It was a sea of red, white and blue, and Pete Chatfield was proud to be a part of it.
He's been waiting for this event at Adado Park since last Fourth of July. Chatfield said he likes the music of the Lansing Concert Band, and he loves his Uncle Sam sequined hat.
"I bought it last year and didn't get a chance to wear it," Chatfield said. "So, I got it out this year. My wife didn't approve, but..."
But he wore it anyway, and he was in good company with about 3,000 others. Even first-timers like 2-month-old Eli Ostrowski got in the spirit of Independence Day.
"It's wonderful," said Emily Ostrowski, Eli's mom. "We love to have traditions with our family and we're so happy he's here to be part of it."
Eli was joined by his two older brothers, grandparents, and dad as well. Lansing Mayor Virg Bernero told the crowd of families that the park was the safest place to be in Michigan at the time.
There was more security than any year before, with more than 100 Lansing Police officers on duty and security teams conducting pat downs and bag checks at the gates. Absolutely no personal fireworks were allowed in the park.
"We've gone out of our way, we've taken extra measures to make sure that people are safe," Mayor Bernero said. "Common Ground is on its way here, so the fencing was up anyway. We added the gates, we added the security. So we are checking bags, we want to make sure that no one is bringing any fireworks in here. The only fireworks will be the ones that we set off."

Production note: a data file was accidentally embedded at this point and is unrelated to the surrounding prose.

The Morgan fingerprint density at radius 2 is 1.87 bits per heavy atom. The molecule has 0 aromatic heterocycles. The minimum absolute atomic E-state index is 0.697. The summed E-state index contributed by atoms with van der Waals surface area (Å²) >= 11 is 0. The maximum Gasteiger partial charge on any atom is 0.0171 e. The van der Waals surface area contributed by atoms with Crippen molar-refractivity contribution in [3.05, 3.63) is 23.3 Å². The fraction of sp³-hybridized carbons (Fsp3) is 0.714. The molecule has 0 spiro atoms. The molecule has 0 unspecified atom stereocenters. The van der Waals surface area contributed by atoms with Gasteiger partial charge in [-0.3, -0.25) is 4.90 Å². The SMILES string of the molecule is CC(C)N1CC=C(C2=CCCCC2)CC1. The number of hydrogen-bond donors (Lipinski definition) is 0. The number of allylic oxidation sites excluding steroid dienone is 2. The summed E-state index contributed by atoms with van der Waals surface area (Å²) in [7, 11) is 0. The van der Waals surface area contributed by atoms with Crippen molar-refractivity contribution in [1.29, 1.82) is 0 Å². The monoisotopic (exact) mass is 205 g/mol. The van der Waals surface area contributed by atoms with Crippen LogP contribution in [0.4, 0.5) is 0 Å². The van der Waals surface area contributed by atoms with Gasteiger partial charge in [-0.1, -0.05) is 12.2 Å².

The extra precautions are in response to an incident last year that left a woman hospitalized after someone shot a firework into the crowd. Lansing police Captain Mike Yankowski said they had enough officers to handle any situation that might arise this year. Many people said they don't mind celebrating their independence with extra security.
"It didn't bother me a bit," said Gina Anderson, who goes to the event every year. "With all the fireworks going on in neighborhoods the past couple of days, I have no problem at all. I think they should check every year, thoroughly."
Chatfield joked that security might have missed a step.
"They searched my pockets, but they didn't look in my hat," Chatfield said. "I thought, I could have brought in a lot of fireworks in my hat."
This was also the first year the city closed the park early. No one was allowed in after 9:30 p.m. The city's fireworks display began around 10:15 p.m.